# How to declare and use 1D and 2D byte arrays in Verilog?

How to declare and use 1D and 2D byte arrays in Verilog?

eg. how to do something like

``````byte a_2D[3][3];
byte a_1D[3];

// using 1D
for (int i=0; i< 3; i++)
{
a_1D[i] = (byte)i;
}

// using 2D
for (int i=0; i< 3; i++)
{
for (int j=0; j< 3; j++)
{
a_2D[i][j] = (byte)i*j;
}
}
``````
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Verilog thinks in bits, so `reg [7:0] a[0:3]` will give you a 4x8 bit array (=4x1 byte array). You get the first byte out of this with `a[0]`. The third bit of the 2nd byte is `a[1][2]`.

For a 2D array of bytes, first check your simulator/compiler. Older versions (pre '01, I believe) won't support this. Then `reg [7:0] a [0:3] [0:3]` will give you a 2D array of bytes. A single bit can be accessed with `a[2][0][7]` for example.

``````reg [7:0] a [0:3];
reg [7:0] b [0:3] [0:3];

reg [7:0] c;
reg d;

initial begin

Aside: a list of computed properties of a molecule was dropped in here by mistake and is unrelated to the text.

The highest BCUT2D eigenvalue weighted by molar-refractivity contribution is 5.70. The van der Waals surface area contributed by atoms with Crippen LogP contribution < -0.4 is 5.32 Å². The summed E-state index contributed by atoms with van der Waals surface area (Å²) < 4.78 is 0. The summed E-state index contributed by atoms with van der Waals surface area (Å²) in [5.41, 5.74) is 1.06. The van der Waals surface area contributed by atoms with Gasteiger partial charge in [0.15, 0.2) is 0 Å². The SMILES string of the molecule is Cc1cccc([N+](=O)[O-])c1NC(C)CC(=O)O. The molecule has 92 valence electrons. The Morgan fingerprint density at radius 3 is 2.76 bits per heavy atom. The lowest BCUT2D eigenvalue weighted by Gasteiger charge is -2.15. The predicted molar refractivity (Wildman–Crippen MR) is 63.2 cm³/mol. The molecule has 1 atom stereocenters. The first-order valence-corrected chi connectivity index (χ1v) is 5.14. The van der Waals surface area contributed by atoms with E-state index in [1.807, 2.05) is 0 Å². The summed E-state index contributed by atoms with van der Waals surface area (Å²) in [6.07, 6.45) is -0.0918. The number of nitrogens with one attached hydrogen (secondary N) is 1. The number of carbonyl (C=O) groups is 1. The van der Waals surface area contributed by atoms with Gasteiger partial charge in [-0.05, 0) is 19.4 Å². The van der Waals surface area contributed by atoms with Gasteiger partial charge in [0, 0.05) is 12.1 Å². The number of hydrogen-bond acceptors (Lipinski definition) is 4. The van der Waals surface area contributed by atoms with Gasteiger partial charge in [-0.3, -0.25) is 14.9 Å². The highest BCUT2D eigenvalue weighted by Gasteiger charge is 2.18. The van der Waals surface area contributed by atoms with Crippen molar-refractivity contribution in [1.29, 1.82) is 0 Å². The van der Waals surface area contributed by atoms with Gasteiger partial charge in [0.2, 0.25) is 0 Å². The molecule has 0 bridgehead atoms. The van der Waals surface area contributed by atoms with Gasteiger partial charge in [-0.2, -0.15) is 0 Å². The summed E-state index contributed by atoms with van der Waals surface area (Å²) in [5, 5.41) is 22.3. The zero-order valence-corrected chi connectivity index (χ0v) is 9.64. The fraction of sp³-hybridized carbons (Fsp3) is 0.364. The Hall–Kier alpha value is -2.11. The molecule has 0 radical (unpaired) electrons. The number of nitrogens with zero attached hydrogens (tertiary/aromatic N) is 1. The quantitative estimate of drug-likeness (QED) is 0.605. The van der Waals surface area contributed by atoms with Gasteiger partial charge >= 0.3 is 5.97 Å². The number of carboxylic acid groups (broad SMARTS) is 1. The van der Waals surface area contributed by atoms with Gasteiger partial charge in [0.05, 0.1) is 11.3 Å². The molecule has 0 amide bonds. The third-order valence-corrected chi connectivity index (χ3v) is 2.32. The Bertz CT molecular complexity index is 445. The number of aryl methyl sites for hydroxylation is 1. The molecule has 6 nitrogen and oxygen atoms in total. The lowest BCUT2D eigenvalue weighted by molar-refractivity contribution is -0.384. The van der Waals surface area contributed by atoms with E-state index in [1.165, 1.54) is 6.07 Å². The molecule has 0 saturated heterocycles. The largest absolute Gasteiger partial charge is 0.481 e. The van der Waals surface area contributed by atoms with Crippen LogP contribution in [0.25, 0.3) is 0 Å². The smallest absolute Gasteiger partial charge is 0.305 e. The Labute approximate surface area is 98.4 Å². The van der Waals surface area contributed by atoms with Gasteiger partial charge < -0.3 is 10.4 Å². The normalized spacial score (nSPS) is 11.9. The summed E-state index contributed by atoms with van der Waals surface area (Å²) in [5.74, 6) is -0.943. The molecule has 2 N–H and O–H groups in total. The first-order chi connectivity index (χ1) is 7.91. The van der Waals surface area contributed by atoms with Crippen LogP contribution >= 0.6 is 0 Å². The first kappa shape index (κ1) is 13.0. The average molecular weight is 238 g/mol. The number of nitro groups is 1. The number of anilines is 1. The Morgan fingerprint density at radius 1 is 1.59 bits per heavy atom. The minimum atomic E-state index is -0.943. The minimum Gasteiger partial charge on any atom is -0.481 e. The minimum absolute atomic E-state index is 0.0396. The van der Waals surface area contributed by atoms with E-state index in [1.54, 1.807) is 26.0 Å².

for (int i=0; i<=3; i++) begin
a[i] = i[7:0];
end

c = a[0];
d = a[1][2];

// using 2D
for (int i=0; i<=3; i++)
for (int j=0; j<=3; j++)
b[i][j] = i*j;  // watch this if you're building hardware

end
``````
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Don't the for loops need to be <= 3 rather than < 3? – Ross Aiken May 11 at 23:44

In addition to Marty's excellent Answer, the SystemVerilog specification offers the `byte` data type. The following declares a 4x8-bit variable (4 bytes), assigns each byte a value, then displays all values:

``````module tb;

byte b [4];

initial begin
foreach (b[i]) b[i] = 1 << i;
foreach (b[i]) \$display("Address = %0d, Data = %b", i, b[i]);
\$finish;
end

endmodule
``````

This prints out:

``````Address = 0, Data = 00000001
Address = 1, Data = 00000010
Address = 2, Data = 00000100
Address = 3, Data = 00001000
``````

This is similar in concept to Marty's `reg [7:0] a [0:3];`. However, `byte` is a 2-state data type (0 and 1), but `reg` is 4-state (01xz). Using `byte` also requires your tool chain (simulator, synthesizer, etc.) to support this SystemVerilog syntax. Note also the more compact `foreach (b[i])` loop syntax.

The SystemVerilog specification supports a wide variety of multi-dimensional array types. The LRM can explain them better than I can; refer to IEEE Std 1800-2005, chapter 5.

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